Familismo: The Unseen Family in the Therapy Room

Familismo: The Unseen Family in the Therapy Room

(Please access full text for link to article in Spanish.)

The number of Mexican immigrants is growing rapidly in the United States. While culturally sensitive psychological services may be a luxury in United States clinics, they are a necessity in places where Spanish-speaking people live.

Unfortunately, the number of Latinx and/or Spanish-speaking therapists is below the minimum needed. Thus, even if you do not speak Spanish, the odds are considerable that a Spanish-speaking Latin American will cross your path.

In this series, I will cover some issues that may help you in being more culturally appropriate regarding Latin Americans, especially those from Mexico. I will first explore the term familismo, a value that refers to the development of close ties within the immediate and extended family of many Mexicans.


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Adverse Childhood Experiences: Traumas That Set the Framework for Life

Adverse Childhood Experiences: Traumas That Set the Framework for Life

Growing up in a home with physical abuse, emotional neglect, mental illness, alcohol use, or drug use are some examples of childhood adversities. The seminal work of Dr. Vincent Felitti and colleagues asked over 17,000 adults to answer questions about adverse childhood experiences — or ACEs — and current health [1]. Results were shocking: More ACEs led to poorer health in adulthood and early death.

It is important to understand that ACEs do not directly cause poor outcomes; there are likely many mediating mechanisms such as maladaptive coping, unhealthy interpersonal relationships, negative health behaviors, dysfunctional thinking styles, and insecure attachments that contribute to these outcomes. In addition to prevention efforts, these are all potential areas that therapists can intervene to mitigate the long-term effects of adversity.


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Breaking Up with OCD: Avoiding Common Treatment Barriers

Breaking Up with OCD: Avoiding Common Treatment Barriers

It takes a lot of guts for patients to make the decision to break up with obsessive-compulsive disorder. They have been living many years with tormenting thoughts and fears, dictating how they go about their days. When your patient is on board with breaking up with their OCD, you want to encourage them not to DRIFT away from OCD, but rather to look forward to how they want to live in the future, and to break up with OCD. Exposure and response prevention (ERP) is the gold standard for treating OCD. [1] The procedure is simple, but the task of breaking up is always emotionally difficult. Let’s examine the DRIFT treatment barriers (my made-up acronym) so we can support our patients in officially kissing OCD goodbye. OCD is a complicated disorder that includes intrusive thoughts, images, and urges that cause people to feel extreme distress, anxiety, disgust, and/or fear. [2] Many recognize that these thoughts are illogical. In order to cope with the distress, people generally use compulsions to reduce the experienced distress. These take the form of rituals, reassurance questions, neutralization, and avoidance behaviors. [2] Over time, compulsions become tightly linked to the initial fear, and behaviors are performed nearly instantaneously. Colloquially, some patients have...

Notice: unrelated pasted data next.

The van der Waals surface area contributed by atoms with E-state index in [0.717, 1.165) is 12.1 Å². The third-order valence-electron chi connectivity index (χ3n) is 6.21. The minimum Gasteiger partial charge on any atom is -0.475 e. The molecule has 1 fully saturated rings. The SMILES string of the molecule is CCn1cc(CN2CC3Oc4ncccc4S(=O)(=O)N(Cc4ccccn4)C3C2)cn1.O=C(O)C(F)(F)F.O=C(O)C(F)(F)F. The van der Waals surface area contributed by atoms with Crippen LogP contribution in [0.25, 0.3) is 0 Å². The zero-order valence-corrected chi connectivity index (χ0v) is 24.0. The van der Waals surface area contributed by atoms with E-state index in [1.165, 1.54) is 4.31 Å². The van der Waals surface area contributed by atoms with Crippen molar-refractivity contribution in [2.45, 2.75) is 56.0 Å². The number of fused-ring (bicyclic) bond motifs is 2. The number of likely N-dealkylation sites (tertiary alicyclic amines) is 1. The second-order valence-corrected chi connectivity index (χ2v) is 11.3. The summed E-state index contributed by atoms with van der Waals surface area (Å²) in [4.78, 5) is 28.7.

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Working with Suicidal Clients: 6 Things You Should Know

Working with Suicidal Clients: 6 Things You Should Know

One of the scariest things therapists work with is suicidality.

Suddenly, therapy feels like, and sometimes is, a life-or-death situation, one where clinicians hold a great deal of responsibility.  To make matters worse, suicide continues to be one of the leading causes of death in the U.S. [1], and many believe the prevalence rates are a gross underestimate [2].